Recently, researchers at Washington University in St. Louis have found a way to convert red bricks — some of the world’s cheapest and most familiar building materials — into energy storage units that can be charged to hold electricity like a battery.
Bricks have high thermal mass. But as anyone who has lived or worked in a brick building knows, the energy storage is only temporary and is discharged as the day gets cooler, making it warmer inside just as it’s cooling down outside.
Used in walls and buildings for thousands of years, brick has rarely been found fit for any other use. Now, chemists in Arts & Sciences have developed a method to make or modify “smart bricks” that can store energy until required for powering devices. A proof-of-concept published in Nature Communications shows a brick directly powering a green LED light.
“Our method works with regular brick or recycled bricks, and we can make our own bricks as well,” said Julio D’Arcy, assistant professor of chemistry. “As a matter of fact, the work that we have published in Nature Communications stems from bricks that we bought at Home Depot right here in Brentwood (Missouri); each brick was 65 cents.”
Walls and buildings made of bricks already occupy large amounts of space, which could be better utilized if given an additional purpose for electrical storage. While some architects and designers have recognized the humble brick’s ability to absorb and store the sun’s heat, this is the first time anyone has tried using bricks as anything more than thermal mass for heating and cooling.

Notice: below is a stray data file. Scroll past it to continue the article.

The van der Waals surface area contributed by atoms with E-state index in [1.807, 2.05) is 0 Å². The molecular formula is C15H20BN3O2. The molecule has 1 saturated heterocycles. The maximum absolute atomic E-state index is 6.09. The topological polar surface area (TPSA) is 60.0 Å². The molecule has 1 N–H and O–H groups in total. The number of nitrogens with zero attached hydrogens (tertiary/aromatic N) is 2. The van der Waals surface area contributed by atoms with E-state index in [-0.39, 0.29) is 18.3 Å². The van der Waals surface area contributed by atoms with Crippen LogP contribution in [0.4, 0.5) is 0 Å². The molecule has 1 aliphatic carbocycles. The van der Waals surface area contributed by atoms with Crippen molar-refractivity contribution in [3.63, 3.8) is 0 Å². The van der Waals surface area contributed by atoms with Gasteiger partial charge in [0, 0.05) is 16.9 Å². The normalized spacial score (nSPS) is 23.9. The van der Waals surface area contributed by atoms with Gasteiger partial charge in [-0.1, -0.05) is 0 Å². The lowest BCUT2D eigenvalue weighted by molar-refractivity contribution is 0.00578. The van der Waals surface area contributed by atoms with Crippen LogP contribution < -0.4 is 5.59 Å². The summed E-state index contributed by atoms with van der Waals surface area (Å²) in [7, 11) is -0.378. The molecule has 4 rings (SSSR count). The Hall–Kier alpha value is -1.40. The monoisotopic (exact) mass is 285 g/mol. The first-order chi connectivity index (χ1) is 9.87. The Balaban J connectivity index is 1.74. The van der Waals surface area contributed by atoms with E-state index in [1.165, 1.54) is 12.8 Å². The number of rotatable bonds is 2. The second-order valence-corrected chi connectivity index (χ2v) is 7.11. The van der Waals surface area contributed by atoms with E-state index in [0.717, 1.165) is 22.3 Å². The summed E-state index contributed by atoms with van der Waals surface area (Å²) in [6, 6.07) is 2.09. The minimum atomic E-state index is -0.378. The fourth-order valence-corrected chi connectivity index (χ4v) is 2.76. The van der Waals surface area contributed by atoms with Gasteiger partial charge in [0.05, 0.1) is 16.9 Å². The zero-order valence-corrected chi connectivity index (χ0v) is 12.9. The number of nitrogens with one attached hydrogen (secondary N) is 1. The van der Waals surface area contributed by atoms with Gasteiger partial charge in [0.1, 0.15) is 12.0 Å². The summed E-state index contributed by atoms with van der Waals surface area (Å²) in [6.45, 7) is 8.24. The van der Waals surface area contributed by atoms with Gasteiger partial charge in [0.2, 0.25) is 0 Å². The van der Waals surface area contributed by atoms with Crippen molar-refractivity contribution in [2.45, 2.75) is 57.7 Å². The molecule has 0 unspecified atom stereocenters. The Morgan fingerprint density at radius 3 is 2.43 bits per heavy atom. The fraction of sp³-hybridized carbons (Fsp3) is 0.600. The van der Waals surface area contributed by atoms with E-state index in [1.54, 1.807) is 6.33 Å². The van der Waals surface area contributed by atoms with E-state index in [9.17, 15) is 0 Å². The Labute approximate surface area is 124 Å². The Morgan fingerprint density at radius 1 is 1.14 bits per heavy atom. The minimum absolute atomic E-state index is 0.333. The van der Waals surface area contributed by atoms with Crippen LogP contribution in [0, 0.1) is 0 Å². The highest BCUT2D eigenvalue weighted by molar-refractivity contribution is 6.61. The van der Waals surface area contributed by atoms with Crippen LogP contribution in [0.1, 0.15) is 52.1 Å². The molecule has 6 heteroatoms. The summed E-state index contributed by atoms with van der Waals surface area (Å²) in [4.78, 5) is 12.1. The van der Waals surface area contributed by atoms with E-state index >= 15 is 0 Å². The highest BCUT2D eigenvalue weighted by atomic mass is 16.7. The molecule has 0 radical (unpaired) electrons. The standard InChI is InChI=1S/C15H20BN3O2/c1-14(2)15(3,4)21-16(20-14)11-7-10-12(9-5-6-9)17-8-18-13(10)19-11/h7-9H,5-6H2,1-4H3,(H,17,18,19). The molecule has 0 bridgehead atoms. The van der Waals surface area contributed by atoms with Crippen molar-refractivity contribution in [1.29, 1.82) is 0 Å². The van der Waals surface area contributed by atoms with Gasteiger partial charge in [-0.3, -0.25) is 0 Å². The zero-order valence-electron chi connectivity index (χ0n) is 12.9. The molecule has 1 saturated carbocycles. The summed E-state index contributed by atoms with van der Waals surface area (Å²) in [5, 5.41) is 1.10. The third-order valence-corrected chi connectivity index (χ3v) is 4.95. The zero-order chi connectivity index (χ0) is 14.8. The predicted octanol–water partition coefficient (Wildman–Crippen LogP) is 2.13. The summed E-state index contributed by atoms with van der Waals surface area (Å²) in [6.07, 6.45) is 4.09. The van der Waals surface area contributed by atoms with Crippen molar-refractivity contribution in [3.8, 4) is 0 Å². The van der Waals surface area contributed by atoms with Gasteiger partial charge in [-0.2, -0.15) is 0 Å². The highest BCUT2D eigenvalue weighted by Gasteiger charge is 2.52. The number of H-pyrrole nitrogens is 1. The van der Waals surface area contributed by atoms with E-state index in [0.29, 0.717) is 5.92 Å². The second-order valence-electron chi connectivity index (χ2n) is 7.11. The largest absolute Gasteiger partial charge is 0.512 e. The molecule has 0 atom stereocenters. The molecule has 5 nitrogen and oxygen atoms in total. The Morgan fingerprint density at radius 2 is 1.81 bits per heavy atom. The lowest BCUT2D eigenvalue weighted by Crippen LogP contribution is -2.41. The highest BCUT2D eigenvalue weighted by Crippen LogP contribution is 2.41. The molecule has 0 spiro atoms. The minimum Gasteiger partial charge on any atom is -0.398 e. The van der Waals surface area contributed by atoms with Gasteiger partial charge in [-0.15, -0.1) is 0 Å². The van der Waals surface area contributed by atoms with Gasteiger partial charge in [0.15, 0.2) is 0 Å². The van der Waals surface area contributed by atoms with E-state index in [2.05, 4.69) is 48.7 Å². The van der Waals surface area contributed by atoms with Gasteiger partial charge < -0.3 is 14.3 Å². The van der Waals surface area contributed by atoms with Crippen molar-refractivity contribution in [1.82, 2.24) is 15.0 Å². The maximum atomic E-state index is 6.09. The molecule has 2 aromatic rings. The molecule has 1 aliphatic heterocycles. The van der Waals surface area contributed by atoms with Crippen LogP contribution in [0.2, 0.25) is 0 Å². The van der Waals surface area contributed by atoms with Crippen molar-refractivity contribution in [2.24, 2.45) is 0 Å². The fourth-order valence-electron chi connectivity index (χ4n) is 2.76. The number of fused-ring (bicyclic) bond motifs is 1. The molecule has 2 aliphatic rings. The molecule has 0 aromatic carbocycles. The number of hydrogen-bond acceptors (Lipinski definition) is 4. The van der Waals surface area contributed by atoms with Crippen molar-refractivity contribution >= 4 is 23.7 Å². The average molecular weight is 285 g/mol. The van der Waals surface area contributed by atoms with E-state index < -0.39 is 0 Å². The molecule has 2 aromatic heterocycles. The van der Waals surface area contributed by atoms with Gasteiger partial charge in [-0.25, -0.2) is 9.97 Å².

D’Arcy and colleagues, including Washington University graduate student Hongmin Wang, first author of the new study, showed how to convert red bricks into a type of energy storage device called a supercapacitor.
“In this work, we have developed a coating of the conducting polymer PEDOT, which is comprised of nanofibers that penetrate the inner porous network of a brick; a polymer coating remains trapped in a brick and serves as an ion sponge that stores and conducts electricity,” D’Arcy said.
The red pigment in bricks — iron oxide, or rust — is essential for triggering the polymerisation reaction. The authors’ calculations suggest that walls made of these energy-storing bricks could store a substantial amount of energy.
“PEDOT-coated bricks are ideal building blocks that can provide power to emergency lighting,” D’Arcy said. “We envision that this could be a reality when you connect our bricks with solar cells — this could take 50 bricks in close proximity to the load. These 50 bricks would enable powering emergency lighting for five hours.
“Advantageously, a brick wall serving as a supercapacitor can be recharged hundreds of thousands of times within an hour. If you connect a couple of bricks, microelectronics sensors would be easily powered.”